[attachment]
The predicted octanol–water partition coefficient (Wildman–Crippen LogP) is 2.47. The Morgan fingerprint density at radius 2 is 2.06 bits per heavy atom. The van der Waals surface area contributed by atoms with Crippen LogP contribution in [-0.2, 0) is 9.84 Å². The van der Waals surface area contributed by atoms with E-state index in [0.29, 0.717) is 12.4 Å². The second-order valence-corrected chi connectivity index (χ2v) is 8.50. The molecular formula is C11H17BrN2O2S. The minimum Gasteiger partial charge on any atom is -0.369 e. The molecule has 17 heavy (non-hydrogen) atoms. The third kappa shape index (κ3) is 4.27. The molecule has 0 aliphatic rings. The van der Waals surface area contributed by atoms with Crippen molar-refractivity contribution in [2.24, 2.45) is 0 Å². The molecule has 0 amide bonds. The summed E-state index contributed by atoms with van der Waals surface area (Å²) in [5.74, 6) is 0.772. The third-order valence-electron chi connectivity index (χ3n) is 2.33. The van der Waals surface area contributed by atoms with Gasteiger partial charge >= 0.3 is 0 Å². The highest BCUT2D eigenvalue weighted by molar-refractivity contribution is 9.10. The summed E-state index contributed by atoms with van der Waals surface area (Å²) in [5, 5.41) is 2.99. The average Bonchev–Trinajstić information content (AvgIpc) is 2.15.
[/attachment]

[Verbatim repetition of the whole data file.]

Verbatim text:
The predicted octanol–water partition coefficient (Wildman–Crippen LogP) is 2.47. The Morgan fingerprint density at radius 2 is 2.06 bits per heavy atom. The van der Waals surface area contributed by atoms with Crippen LogP contribution in [-0.2, 0) is 9.84 Å². The van der Waals surface area contributed by atoms with E-state index in [0.29, 0.717) is 12.4 Å². The second-order valence-corrected chi connectivity index (χ2v) is 8.50. The molecular formula is C11H17BrN2O2S. The minimum Gasteiger partial charge on any atom is -0.369 e. The molecule has 17 heavy (non-hydrogen) atoms. The third kappa shape index (κ3) is 4.27. The molecule has 0 aliphatic rings. The van der Waals surface area contributed by atoms with Crippen molar-refractivity contribution in [2.24, 2.45) is 0 Å². The molecule has 0 amide bonds. The summed E-state index contributed by atoms with van der Waals surface area (Å²) in [5.74, 6) is 0.772. The third-order valence-electron chi connectivity index (χ3n) is 2.33. The van der Waals surface area contributed by atoms with Gasteiger partial charge >= 0.3 is 0 Å². The highest BCUT2D eigenvalue weighted by molar-refractivity contribution is 9.10. The summed E-state index contributed by atoms with van der Waals surface area (Å²) in [5, 5.41) is 2.99. The average Bonchev–Trinajstić information content (AvgIpc) is 2.15.